Evangelical Options and Delusions

Jun 24, 2017 by

By Melvin Tinker, Anglican Mainstream.

[Editor’s note: This is a response to a piece by David Baker in Evangelicals Now, in which he sets out the case for staying firmly in the Church of England, but is strongly critical of Jesmond’s recent initiative, and sees the Gafcon movement erroneously as a ‘refugee’ option with anglo-catholic tendencies, rather than majority global Anglican orthodoxy.] 

David Baker’s piece entitled ‘Evangelical options’ reminds me of the conjurer’s trick of ‘pick a card any card’ in stacking them in such a way that there will only be one card you can choose.

To say his presentation of the options for Anglican evangelicals is less than even handed would be a major understatement. Clearly ‘option 1’, the now discredited ‘Keele’ option of ‘in it to win it’ is presented over and against the other two options ‘Gafcon’ and ‘Radical’ as the only game in town. This is done by overlooking the dreadful reality of the rot in the Church of England which makes this option almost risible and by placing the other options in such a negative light in comparison.

With regards to option 1, David tells us that the Bishop of Southwell, Paul Williams, (someone whom we are informed has spoken at Proc Trust conference, so he must be all right!), assures us that the awaited document on marriage and sexuality will be ‘deeply rooted in and faithful to scripture’. This is the same Bishop who said that he is happy to be considered evangelical at some times and Catholic at others and going on to claim, ‘I am equally at home with all (italics mine) aspects of the church and recognise that we all share the same ministry.’ (Nottingham Post February 11th 2015). Presumably this includes the radical liberals and the promoters of LGBQI and whatever else is to be added to the sexual alphabet soup of the day? And we are expected to believe him?

In option 1 we are to ‘play the long game’ and leave only when’ thrown out’. The fact is, the liberals (and that includes liberal ‘ evangelicals’) occupy the main places of power and are increasingly institutionalising error and immorality such that mere numbers are not that relevant. Furthermore, evangelicals will never be thrown out as in 1662, because they are being ‘squeezed out’. It is becoming more difficult for evangelicals to obtain pastorates and fewer with a good conscience would consider entering the denomination anyhow; how can they if they have to swear an oath of allegiance either to a liberal or female bishop? I have been bemused at the way evangelicals who in principle object to women bishops are performing all sorts of casuistical gymnastics to justify allowing the female bishops some participation in their congregations.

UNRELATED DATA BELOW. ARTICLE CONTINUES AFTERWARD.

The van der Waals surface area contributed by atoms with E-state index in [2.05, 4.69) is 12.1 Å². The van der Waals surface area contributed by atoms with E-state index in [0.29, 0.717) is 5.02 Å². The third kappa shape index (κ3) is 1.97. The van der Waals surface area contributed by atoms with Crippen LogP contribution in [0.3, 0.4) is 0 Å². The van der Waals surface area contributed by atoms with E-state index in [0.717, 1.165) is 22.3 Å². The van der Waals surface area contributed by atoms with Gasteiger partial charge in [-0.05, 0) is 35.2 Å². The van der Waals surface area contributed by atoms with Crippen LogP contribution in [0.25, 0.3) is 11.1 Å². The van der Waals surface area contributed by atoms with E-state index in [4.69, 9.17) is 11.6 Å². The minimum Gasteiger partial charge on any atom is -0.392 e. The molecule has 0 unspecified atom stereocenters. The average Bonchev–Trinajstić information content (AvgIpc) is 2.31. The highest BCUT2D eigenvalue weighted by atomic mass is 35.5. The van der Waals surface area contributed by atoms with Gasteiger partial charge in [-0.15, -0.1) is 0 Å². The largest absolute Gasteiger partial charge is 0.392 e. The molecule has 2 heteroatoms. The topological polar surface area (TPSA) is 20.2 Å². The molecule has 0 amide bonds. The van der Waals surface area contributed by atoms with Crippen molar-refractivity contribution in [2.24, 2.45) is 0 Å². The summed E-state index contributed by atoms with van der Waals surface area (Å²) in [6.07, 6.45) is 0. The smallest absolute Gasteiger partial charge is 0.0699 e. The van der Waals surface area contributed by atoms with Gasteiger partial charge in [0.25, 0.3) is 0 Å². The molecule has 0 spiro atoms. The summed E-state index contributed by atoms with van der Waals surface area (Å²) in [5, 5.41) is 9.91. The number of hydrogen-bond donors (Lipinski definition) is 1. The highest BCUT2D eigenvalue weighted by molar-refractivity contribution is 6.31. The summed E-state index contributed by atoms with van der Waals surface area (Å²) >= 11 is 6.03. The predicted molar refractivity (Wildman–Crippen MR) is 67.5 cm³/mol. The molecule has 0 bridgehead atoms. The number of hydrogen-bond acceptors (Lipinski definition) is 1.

David casts Gafcon in a bad light by drawing our attention to its associations with Anglo-Catholicism. Whilst this concerns me, why is not the same objection raised against those of the ‘in it to win it’ group who presumably are happy to have fellowship not only with Anglo-Catholics but out-and-out liberals at the clergy chapter meetings and Diocesan synods?

Even dear old Jesmond parish church is in for a dig with the innuendo that since they have been secretive in the consecration of Jonathan Pryke, their integrity is impugned (not considering there may have been good reasons why secrecy was necessary). My reading of Scripture and history suggests that it is the radical option which is the main one which can be followed with evangelical integrity.

David quotes Ryle showing how evangelicals can easily be seduced in the context of Anglo-Catholicism; well, here is a timely warning from a current international Anglican Evangelical leader, ‘Theological liberalism has been the death of Christianity wherever it has gone. It seduces Evangelicals by its gentle accommodating message, promising, encouraging, and enabling us to be part of society; to have a voice in the public square but in reality it destroys evangelicals by compromising the gospel into oblivion.’ This same leader says that faithful Anglicans should have been consecrating alternative bishops and ordaining alternative clergy decades ago. And he is right. Evangelicals, even the good ones, have become adept at accommodating in order to be accommodated and it signals a slow death.

The rot in the C of E is extensive and intensive and while Anglican evangelicals (with some notable exceptions) are great at talking up a game, they are not always good at playing one because the price that might have to be paid is considered too high. But surely no price is too high when what is at stake is God’s glory and people’s salvation.


Melvin Tinker is vicar of St. John’s, Newland.

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